Even if you live overseas, Uncle Sam wants his cut of your income.
Americans who live outside the country must still file taxes with the Internal Revenue Service (IRS). It's not quite as simple as that -- very little involving the IRS ever is -- but the agency spells out its basic policies on its website:
"If you are a U.S. citizen or resident alien, the rules for filing income, estate, and gift tax returns and paying estimated tax are generally the same whether you are in the United States or abroad. Your worldwide income is subject to U.S. income tax, regardless of where you reside."
United States citizens or resident aliens living overseas and military personnel living outside the country on the date their return would normally be due (April 18 in 2017) do get an automatic two-month tax extension. That, however, is not an extension on paying your taxes, only on filing the forms with the IRS. If you owe money and take the extra two months to pay, you will owe interest on it as well.
It's not all bad news
It may seem unfair to be unable to take advantage of all the things your taxes pay for when you live outside the country and still have to report to the IRS. However, there are some extra deductions offered to Americans living abroad. In most cases, for example, you'll be able to claim a tax credit on any taxes paid to the country or U.S. territory you're living in. In general, you can only claim income, war profits, and excess-profits taxes as a tax credit.
You can see a full list of what qualifies for the foreign-taxes credit, but know that in general, a tax credit is better than a deduction because it reduces your tax liability, whereas deductions reduce only your taxable income.
In addition there is also a Foreign Earned Income Exclusion that can exempt many Americans living abroad from having to pay any U.S. taxes. The IRS explains that exclusion on its website.
If you are a U.S. citizen or a resident alien of the United States and you live abroad, you are taxed on your worldwide income. However, you may qualify to exclude from income up to an amount of your foreign earnings that is adjusted annually for inflation.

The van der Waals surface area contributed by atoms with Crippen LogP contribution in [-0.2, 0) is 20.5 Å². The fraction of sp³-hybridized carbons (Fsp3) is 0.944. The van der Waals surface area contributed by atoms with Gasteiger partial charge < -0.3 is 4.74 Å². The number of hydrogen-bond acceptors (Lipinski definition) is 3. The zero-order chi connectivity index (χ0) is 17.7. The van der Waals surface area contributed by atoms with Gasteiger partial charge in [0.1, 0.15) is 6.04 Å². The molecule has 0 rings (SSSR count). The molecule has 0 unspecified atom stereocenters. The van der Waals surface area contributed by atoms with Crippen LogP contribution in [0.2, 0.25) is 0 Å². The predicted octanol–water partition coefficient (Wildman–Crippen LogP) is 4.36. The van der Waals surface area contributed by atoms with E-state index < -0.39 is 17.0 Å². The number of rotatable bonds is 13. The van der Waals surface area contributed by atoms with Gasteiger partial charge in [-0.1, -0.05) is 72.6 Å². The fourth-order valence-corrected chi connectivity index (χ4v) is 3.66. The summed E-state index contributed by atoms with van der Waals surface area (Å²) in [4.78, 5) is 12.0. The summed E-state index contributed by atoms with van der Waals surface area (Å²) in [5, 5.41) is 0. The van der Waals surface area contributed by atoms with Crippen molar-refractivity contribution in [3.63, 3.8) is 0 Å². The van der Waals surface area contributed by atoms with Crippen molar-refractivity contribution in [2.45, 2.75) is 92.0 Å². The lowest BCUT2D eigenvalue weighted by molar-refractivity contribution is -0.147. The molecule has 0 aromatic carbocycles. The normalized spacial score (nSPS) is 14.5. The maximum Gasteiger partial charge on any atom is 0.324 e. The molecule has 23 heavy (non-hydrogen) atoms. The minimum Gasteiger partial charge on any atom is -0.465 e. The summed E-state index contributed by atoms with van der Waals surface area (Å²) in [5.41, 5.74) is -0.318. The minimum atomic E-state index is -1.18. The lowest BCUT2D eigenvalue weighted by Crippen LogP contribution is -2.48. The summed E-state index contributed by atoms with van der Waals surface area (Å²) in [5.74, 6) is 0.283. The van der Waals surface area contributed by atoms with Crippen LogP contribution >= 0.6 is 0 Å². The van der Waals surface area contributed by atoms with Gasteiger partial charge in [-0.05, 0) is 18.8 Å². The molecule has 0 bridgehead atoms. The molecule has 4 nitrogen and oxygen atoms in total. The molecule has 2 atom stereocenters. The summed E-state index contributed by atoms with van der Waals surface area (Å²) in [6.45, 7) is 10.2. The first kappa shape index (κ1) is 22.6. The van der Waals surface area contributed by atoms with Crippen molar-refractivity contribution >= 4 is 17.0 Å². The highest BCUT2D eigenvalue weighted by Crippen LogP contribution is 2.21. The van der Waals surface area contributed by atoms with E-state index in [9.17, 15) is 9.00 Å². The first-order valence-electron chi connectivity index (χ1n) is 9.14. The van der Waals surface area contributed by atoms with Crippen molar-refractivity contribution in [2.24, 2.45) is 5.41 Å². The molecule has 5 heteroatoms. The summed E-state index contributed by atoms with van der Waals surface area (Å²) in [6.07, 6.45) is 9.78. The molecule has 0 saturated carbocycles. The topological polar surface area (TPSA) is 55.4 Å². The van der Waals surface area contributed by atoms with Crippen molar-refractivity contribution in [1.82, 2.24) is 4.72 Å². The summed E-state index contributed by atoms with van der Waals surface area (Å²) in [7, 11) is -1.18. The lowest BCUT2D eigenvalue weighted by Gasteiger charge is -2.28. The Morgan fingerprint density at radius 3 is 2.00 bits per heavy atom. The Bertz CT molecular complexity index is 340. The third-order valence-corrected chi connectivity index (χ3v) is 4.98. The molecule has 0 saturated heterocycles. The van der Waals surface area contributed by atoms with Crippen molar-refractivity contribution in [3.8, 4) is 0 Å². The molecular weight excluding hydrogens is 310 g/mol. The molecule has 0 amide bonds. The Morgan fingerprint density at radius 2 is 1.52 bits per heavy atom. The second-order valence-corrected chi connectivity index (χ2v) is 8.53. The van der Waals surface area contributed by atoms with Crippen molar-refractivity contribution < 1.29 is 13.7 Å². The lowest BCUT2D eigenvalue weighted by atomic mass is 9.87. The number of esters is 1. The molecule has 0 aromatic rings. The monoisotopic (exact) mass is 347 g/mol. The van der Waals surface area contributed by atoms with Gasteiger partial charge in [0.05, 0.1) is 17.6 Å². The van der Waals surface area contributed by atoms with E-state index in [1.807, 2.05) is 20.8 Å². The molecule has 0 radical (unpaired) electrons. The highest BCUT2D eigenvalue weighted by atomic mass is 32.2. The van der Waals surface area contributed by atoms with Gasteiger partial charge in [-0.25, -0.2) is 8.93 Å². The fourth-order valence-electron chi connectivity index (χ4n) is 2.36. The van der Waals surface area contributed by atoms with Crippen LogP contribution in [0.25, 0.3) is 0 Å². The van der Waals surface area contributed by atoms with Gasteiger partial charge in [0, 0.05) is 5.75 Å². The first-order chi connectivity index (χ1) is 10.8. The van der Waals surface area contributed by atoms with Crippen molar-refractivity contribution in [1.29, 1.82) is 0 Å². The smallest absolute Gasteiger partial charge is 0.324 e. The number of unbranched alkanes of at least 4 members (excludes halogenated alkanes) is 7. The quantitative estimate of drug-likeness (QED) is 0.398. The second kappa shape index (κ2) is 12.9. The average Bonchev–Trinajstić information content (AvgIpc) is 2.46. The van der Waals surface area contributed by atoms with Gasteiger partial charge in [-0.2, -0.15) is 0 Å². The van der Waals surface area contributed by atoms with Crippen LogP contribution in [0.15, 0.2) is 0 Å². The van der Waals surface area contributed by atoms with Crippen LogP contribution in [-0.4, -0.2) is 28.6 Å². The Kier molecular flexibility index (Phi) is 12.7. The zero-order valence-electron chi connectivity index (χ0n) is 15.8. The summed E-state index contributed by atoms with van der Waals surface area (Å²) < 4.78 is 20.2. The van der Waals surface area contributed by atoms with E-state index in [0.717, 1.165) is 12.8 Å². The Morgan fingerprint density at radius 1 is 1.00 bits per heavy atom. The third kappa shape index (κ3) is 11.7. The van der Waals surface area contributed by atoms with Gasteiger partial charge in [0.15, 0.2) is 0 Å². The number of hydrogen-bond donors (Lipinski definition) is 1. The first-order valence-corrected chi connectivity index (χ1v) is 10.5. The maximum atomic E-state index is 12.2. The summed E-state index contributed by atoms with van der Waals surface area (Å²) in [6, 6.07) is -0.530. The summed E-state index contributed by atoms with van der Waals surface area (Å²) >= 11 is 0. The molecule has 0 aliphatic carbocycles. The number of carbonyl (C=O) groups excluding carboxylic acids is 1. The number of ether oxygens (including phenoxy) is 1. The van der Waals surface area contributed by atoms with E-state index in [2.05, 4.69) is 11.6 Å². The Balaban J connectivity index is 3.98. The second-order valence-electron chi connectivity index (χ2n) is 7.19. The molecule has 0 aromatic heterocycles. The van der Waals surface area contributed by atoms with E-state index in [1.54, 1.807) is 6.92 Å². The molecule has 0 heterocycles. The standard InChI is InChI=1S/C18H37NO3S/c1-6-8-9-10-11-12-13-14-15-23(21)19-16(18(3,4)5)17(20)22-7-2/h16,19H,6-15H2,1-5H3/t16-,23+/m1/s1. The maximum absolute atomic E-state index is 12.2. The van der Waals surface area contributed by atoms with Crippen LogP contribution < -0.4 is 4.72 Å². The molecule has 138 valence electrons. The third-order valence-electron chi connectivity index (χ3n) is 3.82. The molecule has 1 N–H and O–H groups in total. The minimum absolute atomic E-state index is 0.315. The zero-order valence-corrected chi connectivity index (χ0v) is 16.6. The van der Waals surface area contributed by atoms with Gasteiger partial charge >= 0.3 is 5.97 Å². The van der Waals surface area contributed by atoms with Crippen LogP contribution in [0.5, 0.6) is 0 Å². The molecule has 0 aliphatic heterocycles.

The annual limit for 2016 is $101,300. Claiming this benefit involves using Form 2555 and there are some specific requirements. You have to be a resident of the foreign country for a a full tax year and you must actually be present in the country for at least 330 days out of a 12-month period.
You cannot take the tax credit and the tax exclusion on the same earnings. That means that many taxpayers should run both scenarios to see which benefits them the most. The results can be very different depending upon the tax rates in the country where you are living and your income.
It's also worth noting that these are not the only two ways for Americans living abroad to reduce their tax burden. There are also scenarios where you can "exclude from income the value of meals and lodging provided to you by your employer," according to the IRS, which the agency details here.
How do you pay?
Overseas taxpayers fill out the same forms any American citizen or resident alien does. And like people who live domestically, they're obligated to report their income in U.S. dollars even if they're paid partly or in full in another currency. The IRS has a formula for how to do that as well:
"Taxpayers generally use the yearly average exchange rate to report foreign-earned income that was received regularly throughout the year. However, if you had foreign transactions on specific days, you may also use the exchange rates for those days."
Once you've figured out what you owe or what you may get back as a refund, there are a few options for filing your taxes. You can file electronically with a company that handles tax returns filed by Americans living outside the U.S., or you can use the IRS's free-file system if you have an adjusted gross income below $64,000. In addition, you can simply mail your taxes to the IRS the old-fashioned way, by sending them to Department of the Treasury, Internal Revenue Service Center, Austin, TX 73301-0215, USA.
There is no escaping taxes
As an American living outside the country, you may find it tempting to skip paying your taxes, especially if you never plan on returning. That's not advisable, for a number of reasons.
First, tax avoidance is a crime, with penalties ranging from fines to jail time. Perhaps more importantly, not paying your taxes can in some cases allow the government to suspend your passport. That makes traveling anywhere a problem, if not impossible. So if you're American, whether as a citizen or a resident alien, whether you live in Texas or Turkey, Florida or Finland, everyone has to pay the IRS.
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